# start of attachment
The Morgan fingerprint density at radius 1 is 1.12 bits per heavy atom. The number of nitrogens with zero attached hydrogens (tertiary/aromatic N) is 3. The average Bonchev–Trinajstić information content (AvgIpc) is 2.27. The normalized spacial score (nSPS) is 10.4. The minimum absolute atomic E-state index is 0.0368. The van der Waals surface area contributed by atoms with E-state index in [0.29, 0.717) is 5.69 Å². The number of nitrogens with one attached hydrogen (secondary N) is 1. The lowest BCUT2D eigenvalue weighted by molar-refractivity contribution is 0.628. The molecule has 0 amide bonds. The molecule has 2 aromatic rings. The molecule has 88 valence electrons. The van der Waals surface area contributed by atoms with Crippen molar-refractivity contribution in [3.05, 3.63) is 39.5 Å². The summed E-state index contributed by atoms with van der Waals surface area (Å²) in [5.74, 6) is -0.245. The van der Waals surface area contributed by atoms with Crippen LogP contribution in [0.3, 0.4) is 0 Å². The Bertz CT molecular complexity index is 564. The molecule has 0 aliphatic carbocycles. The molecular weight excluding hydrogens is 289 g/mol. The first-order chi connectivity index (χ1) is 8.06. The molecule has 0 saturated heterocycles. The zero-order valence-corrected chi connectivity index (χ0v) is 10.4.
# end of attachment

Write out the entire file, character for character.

The Morgan fingerprint density at radius 1 is 1.12 bits per heavy atom. The number of nitrogens with zero attached hydrogens (tertiary/aromatic N) is 3. The average Bonchev–Trinajstić information content (AvgIpc) is 2.27. The normalized spacial score (nSPS) is 10.4. The minimum absolute atomic E-state index is 0.0368. The van der Waals surface area contributed by atoms with E-state index in [0.29, 0.717) is 5.69 Å². The number of nitrogens with one attached hydrogen (secondary N) is 1. The lowest BCUT2D eigenvalue weighted by molar-refractivity contribution is 0.628. The molecule has 0 amide bonds. The molecule has 2 aromatic rings. The molecule has 88 valence electrons. The van der Waals surface area contributed by atoms with Crippen molar-refractivity contribution in [3.05, 3.63) is 39.5 Å². The summed E-state index contributed by atoms with van der Waals surface area (Å²) in [5.74, 6) is -0.245. The van der Waals surface area contributed by atoms with Crippen LogP contribution in [0.3, 0.4) is 0 Å². The Bertz CT molecular complexity index is 564. The molecule has 0 aliphatic carbocycles. The molecular weight excluding hydrogens is 289 g/mol. The first-order chi connectivity index (χ1) is 8.06. The molecule has 0 saturated heterocycles. The zero-order valence-corrected chi connectivity index (χ0v) is 10.4.